[Non-text portions of this message have been removed]
        • Jgibson
          ... Since you note that Jesus thought that his Kingdom was not of this world , does that mean that Jn 18:36 is accurate ? Jeffrey -- ... Jeffrey B. Gibson
          Message 4 of 5 , Feb 8, 2012
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            On 2/8/2012 9:37 AM, Dennis Goffin wrote:
            > Since you quote John, Greg, that must mean that you accept the accuracy of 11: 47-50. Is that so ?Dennis

            Since you note that Jesus thought that his Kingdom "was not of this
            world", does that mean that Jn 18:36 is "accurate"?

            Jeffrey

            --
            ---
            Jeffrey B. Gibson D.Phil. Oxon.
            1500 W. Pratt Blvd
            Chicago, Il.
            jgibson000@...
          • Dennis Goffin
            Jeffrey: Since you note that Jesus thought that his Kingdom was not of this world , does that mean that Jn 18:36 is accurate ?Dennis: The writer of John s
            Message 5 of 5 , Feb 8, 2012
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              Jeffrey: Since you note that Jesus thought that his Kingdom "was not of this world", does that mean that Jn 18:36 is "accurate"?Dennis: The writer of John's Gospel, like the Synoptics, had no way of knowing what exchange took place between Jesus and Pilate. He therefore adopted the accepted convention of his day, and put in Jesus' mouth what he considered his response to be, from what he knew of the beliefs of Jesus from tradition. In so far as these beliefs would seem to correspond with those prevalent in that sector of Judaism at that time, I consider them "accurate".. Dennis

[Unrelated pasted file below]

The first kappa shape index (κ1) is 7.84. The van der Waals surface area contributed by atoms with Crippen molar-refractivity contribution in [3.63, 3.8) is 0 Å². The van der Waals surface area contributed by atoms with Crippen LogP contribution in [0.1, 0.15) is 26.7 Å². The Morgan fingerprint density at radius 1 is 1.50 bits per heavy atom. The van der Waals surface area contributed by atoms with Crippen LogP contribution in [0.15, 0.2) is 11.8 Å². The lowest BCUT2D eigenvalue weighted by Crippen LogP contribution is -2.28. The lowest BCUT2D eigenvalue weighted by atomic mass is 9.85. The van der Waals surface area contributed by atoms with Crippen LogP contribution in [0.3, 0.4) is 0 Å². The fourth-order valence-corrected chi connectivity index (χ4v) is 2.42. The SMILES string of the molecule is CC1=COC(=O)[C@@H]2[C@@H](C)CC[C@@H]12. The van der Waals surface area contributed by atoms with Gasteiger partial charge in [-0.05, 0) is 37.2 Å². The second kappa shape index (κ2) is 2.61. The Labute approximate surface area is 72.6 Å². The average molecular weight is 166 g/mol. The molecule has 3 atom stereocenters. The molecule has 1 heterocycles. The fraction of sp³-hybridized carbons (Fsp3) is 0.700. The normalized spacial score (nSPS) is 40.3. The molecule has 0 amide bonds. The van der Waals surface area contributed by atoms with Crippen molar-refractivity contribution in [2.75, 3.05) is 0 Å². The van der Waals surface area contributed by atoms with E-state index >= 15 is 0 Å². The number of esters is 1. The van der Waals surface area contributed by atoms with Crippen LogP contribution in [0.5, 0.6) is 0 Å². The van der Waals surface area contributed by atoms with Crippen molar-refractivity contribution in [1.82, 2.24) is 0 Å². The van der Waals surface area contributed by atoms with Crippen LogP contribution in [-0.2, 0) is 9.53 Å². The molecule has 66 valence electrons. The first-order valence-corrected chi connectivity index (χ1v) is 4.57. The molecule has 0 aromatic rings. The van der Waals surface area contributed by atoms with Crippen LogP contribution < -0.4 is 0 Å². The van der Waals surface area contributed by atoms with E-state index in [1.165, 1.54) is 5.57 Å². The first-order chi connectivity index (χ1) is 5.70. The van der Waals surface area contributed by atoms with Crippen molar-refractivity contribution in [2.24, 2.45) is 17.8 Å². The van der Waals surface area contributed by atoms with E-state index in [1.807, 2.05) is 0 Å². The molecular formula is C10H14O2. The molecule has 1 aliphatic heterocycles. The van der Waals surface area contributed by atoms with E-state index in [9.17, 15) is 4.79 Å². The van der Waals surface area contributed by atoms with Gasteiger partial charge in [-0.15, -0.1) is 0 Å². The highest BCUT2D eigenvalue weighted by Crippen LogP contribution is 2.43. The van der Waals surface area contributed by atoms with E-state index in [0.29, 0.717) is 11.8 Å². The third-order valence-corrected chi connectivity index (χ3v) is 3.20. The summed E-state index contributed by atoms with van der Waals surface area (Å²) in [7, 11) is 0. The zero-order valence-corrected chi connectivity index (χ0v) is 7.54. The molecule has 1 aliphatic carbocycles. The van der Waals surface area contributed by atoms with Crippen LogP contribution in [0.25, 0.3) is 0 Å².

---------------------

              Dennis Goffin

              Chorleywood UKTo: Synoptic@yahoogroups.com
              From: jgibson000@...
              Date: Wed, 8 Feb 2012 09:54:20 -0600
              Subject: Re: [Synoptic-L] JUDAS THE SICARIOS




























              On 2/8/2012 9:37 AM, Dennis Goffin wrote:

              > Since you quote John, Greg, that must mean that you accept the accuracy of 11: 47-50. Is that so ?Dennis



              Since you note that Jesus thought that his Kingdom "was not of this

              world", does that mean that Jn 18:36 is "accurate"?



              Jeffrey



              --

              ---

              Jeffrey B. Gibson D.Phil. Oxon.

              1500 W. Pratt Blvd

              Chicago, Il.

              jgibson000@...